Carob, now considered a superfood, was not long ago a humble feed for livestock. But its usefulness as a natural food thickener or ingredient for the cosmetic and pharmaceutical industry has made it fashionable and its price is sky high. This fruit, widespread especially in the Mediterranean, has become a kind of jewel from the dry land of Spain, the main producing country, and attracts more and more “friends of foreigners” due to its great profitability. In the middle of the collection campaign, the Civil Guard redoubles controls in the field and in warehouses to prevent the sale of the stolen product. It has more than 50 tons seized.
The carob harvest is scarcer than normal this year and is paid at good prices. But agrarian organizations from Catalonia and the Valencian Community, two large producing areas, warned at the beginning of August of their fear that thefts in the field would multiply. “This year is going well. A kilo of this legume was paid three or four years ago at 20 or 30 cents and now it is paid at 1.10 euros,” says Eduardo Celda, a farmer and collector from Catadau (Valencia), an area that produces this dark brown fruit. and sweet taste. From the vegetable, which was traditionally used as fodder for livestock, sugar, natural food thickeners, or flour to make cocoa or chocolate, among other uses, are extracted. Everything is used from the pod and the seeds inside and its flour is widely used by vegans.
Spain, main producer
It does not have high operating costs because it is not irrigated, since it only receives water when it rains, it does not usually receive chemical treatments and it is only necessary to monitor its pruning to facilitate harvesting, in September. Spain is the world’s leading producer and the Valencian Community is one of the regions with the largest harvest. “As soon as they are good, you have to pick them up, if you don’t run out of them,” Celda warns about thefts. The normal thing is to collect it from the ground, because it falls when it is ripe, but some producers “have modernized a bit” and with awnings on the ground, carefully shake the tree so as not to destroy the shoots that will be the next harvest.
A carob tree takes a decade to be productive, at least in dry farms. But when they are ripe, about 250 kilos of fruit can be harvested, a good pinch for the pocket, since the best ones can be paid up to 2.50 euros. Pricing is based on performance, not weight. The locust bean or seed is surrounded by a hard shell and if it is green and does not finish ripening on the tree, its yield and price is lower.
Agent Zarzuela, from the Roca Group (Thefts in the Countryside) of the Civil Guard in the Valencia Command, walks along with colleagues from the Sueca and Llíria production demarcations, the public forest of the municipality of Catadau. They are more concerned with detecting the stolen merchandise upon its arrival at the warehouses and following its trail than with guarding the fields; a task that is taken care of by citizen security patrols. They are in the middle of a harvest campaign and, they explain, “the job is to inspect warehouses where the vegetable is unloaded and sold.”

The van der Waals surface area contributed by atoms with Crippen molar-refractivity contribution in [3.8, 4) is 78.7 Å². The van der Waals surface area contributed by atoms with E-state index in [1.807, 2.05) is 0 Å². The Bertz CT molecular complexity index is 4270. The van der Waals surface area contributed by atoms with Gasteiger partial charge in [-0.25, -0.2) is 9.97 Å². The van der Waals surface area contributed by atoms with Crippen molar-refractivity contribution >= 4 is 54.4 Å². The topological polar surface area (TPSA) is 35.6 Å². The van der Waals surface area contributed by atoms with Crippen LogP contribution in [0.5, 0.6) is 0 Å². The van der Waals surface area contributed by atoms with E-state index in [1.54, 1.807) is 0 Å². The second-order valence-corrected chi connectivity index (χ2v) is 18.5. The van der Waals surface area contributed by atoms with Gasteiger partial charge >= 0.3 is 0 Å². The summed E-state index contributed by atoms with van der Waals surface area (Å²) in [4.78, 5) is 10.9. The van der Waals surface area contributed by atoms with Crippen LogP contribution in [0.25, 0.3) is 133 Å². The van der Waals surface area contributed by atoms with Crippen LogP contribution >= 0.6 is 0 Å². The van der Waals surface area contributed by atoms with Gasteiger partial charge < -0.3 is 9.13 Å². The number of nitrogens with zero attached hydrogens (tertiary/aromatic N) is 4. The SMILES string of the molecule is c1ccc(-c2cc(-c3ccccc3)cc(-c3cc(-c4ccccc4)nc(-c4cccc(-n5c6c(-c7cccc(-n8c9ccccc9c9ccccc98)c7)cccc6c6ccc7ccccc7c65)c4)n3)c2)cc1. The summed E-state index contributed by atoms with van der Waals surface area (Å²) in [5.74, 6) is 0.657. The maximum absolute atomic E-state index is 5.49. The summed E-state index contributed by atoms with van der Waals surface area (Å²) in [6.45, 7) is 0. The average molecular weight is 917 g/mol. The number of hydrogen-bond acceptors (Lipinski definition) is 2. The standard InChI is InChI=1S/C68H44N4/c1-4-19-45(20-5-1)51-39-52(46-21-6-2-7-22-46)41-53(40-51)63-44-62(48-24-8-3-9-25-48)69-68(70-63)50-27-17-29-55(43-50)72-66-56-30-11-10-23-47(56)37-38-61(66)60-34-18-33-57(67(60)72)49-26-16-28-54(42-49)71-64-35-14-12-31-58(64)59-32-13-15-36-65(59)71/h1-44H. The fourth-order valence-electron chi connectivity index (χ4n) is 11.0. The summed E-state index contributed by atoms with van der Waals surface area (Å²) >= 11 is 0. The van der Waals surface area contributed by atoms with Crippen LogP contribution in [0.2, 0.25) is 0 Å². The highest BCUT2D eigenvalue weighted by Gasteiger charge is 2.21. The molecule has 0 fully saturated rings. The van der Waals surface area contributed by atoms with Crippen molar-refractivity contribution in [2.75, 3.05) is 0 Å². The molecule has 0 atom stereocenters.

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On their way through the warehouses, they thresh the documentation that the producers or collectors must provide, some sheets that guarantee the origin and traceability of the product. This year there has not been much production and indeed thefts have dropped a little, because it has been harvested earlier to avoid theft. It’s not easy to catch in fragrant to thieves in the field.
Complaints are important for the agents, since they help them to know the problem and the casuistry in depth. When a commodity is blocked because its origin cannot be guaranteed, it is destroyed. “It cannot be sold if there is no traceability because its destination is human consumption,” adds the civil guard of this specialized group. The group —in collaboration with the Autonomous Police— has seized this year alone in the province of Valencia more than 50,000 kilos of carob from theft. More than 80 crimes against property have been clarified, with 18 arrested and another 55 investigated.
If the taste of the carob is sweet, the dozens of sacks stacked in one of the warehouses give off the characteristic strong smell of the carob tree. “This business was started by my grandfather when he was young and I am now 29 years old, so we have been dedicating ourselves to this for many years,” explains Lourdes Pons, manager of a family store in the Valencian municipality of Alfarp. “I remember that my grandfather charged 10 or 12 cents at his time for a kilo of carob beans, and this year it is 1.10 plus VAT. You can see that people are more interested in picking it up, ”she explains as a private individual arrives at her door with 100 kilos in his van. Sometimes they have rejected a shipment because they were not clear about its origin and they have come across people who have tried to certify the collection with a request to a town hall (owner of the trees in public forest), without a municipal stamp or signature. Tricks.
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